Syed Mahbubur Rahman: To begin with, government and the people in the financial institutions need to have good intention. As we can see from neighboring countries such as China, after the crisis in late 90s, they took steps and reversed the crisis into positive changes at banks. Until there is right governance and things are taken seriously at the top level, things are difficult to change. It will be hard to reduce NPL if actions are not taken at the root level. Also, unless penalty or actions are taken against the defaulters, there will be no urge for people to change and take loan seriously to repay. To bring a change, we must be aware of all the defaulters. We can still see how defaulters are being celebrated in our society. If this continues, nobody would realize and would continue to default. For instance, we can have the names of the defaulter in the system to let everyone know, limit their social right such as voting rights or seizing passport and other important documents. The main idea is to establish penalty against defaulters. Technology can aid in controlling NPL. With the advancement of technology, it’s easier to reach public and create awareness so that people are aware of the defaulters. We have to invest on technology, as we all know future is nothing without technology.
MBR: What are the way outs both Banking sector and Regulators to control the growing NPL growth and what new initiatives should be introduced as per your opinion?
Syed Mahbubur Rahman: Regulators should be allowed to work with independence with no influence. Bangladesh Bank has been trying best to bring changes such as improving customer experience, enhancing security issue etc. We are grateful for the changes it brought. But we need to do more with the technological changes that are happening globally. In respect of reform of laws, Bangladesh bank has already forwarded our recommendations to Law commission and as are awaiting to have their response. Also, government intention must be aligned with the betterment of the future for the financial institutions. Without proper guidance and governance, changes are rare to be plausible. Finally, defaulters must be name and shame to let them realize that they are wrongdoers. Database must be created to keep track of reasons of defaulting and defaulters. Defaulters cannot go unrecognized. With this principle in head, moving forward, I hope we can fight against the growing NPL growth.
Bangladesh, the once “bottomless basket” has grown to be the new “Asian Tiger”, on account of incessant growth in the last decade. International investors are eyeing for Bangladesh as a promising investment destination due to immense growth opportunities. Also, the ongoing mega projects will change the blueprint of the country’s infrastructure, which is considered to be an obstacle in doing business.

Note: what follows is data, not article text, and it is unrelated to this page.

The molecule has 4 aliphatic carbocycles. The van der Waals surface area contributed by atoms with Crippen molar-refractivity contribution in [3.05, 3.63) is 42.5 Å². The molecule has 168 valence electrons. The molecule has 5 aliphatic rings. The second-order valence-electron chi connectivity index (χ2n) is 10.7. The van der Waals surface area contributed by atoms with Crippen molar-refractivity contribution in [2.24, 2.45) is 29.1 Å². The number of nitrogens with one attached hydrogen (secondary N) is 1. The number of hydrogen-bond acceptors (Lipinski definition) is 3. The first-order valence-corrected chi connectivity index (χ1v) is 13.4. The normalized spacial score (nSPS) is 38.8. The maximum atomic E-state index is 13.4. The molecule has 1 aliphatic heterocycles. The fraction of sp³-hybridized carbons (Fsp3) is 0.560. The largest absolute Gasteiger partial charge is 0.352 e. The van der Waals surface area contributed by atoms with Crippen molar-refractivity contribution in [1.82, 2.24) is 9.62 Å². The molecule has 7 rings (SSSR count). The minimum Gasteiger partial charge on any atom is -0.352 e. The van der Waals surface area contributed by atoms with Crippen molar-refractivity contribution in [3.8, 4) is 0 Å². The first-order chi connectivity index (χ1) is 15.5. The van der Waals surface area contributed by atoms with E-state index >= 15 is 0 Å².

However, the ever-piling up non-performing loans in the banking sector can make the situation worse.
Non-performing loans eats up the portion of loanable fund of a Financial Institutions by keeping provision, which was otherwise supposed to be channeled to the deficit sector i.e. the business entities or to productive sectors. As of November 2019, government already borrowed 90% of its annual limit from the banks, which will in turn, reduce banks’ portion of loanable fund. Further NPL pressure may aggravate the situation and lead to a liquidity crisis. Alongside, rising non-performing loans will have a direct hit on banks’ solvency scenario, for which banks may succumb to an unhealthy position in long run.
As NPL is constantly becoming a burning issue for the banking sector as well the economy, NPL management is need of this hour. Reinforcing good corporate governance is a prime activity for the sector. Instances of how companies become bankrupt in absence of good governance are aplenty worldwide. In India, merger between the strong banks and the weak banks (in terms of balance sheets) is evident recently as the problem of non-performing bank loans has emerged over the past few years. Our banking industry can also follow their suit, as combining portfolios can provide additional risk diversification. Lastly, establishing Asset Management Companies (AMC) which will purchase the toxic assets of the banks at a discount, and collect from the non-performing assets via selling securities over the years. Without taking care of ever-stacking NPL, the banking sector cannot contribute to the real economic growth. Hence, it is high time the top management of the FIs should come up with effective solutions.Download View